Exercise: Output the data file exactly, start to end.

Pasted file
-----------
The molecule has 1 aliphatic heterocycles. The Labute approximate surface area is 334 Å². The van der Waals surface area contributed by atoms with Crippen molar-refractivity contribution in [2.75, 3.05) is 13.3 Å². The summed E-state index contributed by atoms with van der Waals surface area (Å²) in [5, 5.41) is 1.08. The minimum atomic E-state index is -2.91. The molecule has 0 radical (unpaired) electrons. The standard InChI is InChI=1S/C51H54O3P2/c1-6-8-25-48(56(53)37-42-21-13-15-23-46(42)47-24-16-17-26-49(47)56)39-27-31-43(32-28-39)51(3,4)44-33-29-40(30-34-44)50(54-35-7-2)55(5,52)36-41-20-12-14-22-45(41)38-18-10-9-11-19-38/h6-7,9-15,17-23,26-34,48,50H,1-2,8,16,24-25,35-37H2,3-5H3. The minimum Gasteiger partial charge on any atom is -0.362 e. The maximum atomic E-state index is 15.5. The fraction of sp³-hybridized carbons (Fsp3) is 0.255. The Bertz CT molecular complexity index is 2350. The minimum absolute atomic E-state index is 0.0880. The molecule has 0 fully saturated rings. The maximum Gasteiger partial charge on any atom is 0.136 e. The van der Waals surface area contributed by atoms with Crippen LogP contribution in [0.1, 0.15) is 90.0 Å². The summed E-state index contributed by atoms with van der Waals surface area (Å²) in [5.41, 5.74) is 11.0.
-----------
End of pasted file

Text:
The molecule has 1 aliphatic heterocycles. The Labute approximate surface area is 334 Å². The van der Waals surface area contributed by atoms with Crippen molar-refractivity contribution in [2.75, 3.05) is 13.3 Å². The summed E-state index contributed by atoms with van der Waals surface area (Å²) in [5, 5.41) is 1.08. The minimum atomic E-state index is -2.91. The molecule has 0 radical (unpaired) electrons. The standard InChI is InChI=1S/C51H54O3P2/c1-6-8-25-48(56(53)37-42-21-13-15-23-46(42)47-24-16-17-26-49(47)56)39-27-31-43(32-28-39)51(3,4)44-33-29-40(30-34-44)50(54-35-7-2)55(5,52)36-41-20-12-14-22-45(41)38-18-10-9-11-19-38/h6-7,9-15,17-23,26-34,48,50H,1-2,8,16,24-25,35-37H2,3-5H3. The minimum Gasteiger partial charge on any atom is -0.362 e. The maximum atomic E-state index is 15.5. The fraction of sp³-hybridized carbons (Fsp3) is 0.255. The Bertz CT molecular complexity index is 2350. The minimum absolute atomic E-state index is 0.0880. The molecule has 0 fully saturated rings. The maximum Gasteiger partial charge on any atom is 0.136 e. The van der Waals surface area contributed by atoms with Crippen LogP contribution in [0.1, 0.15) is 90.0 Å². The summed E-state index contributed by atoms with van der Waals surface area (Å²) in [5.41, 5.74) is 11.0.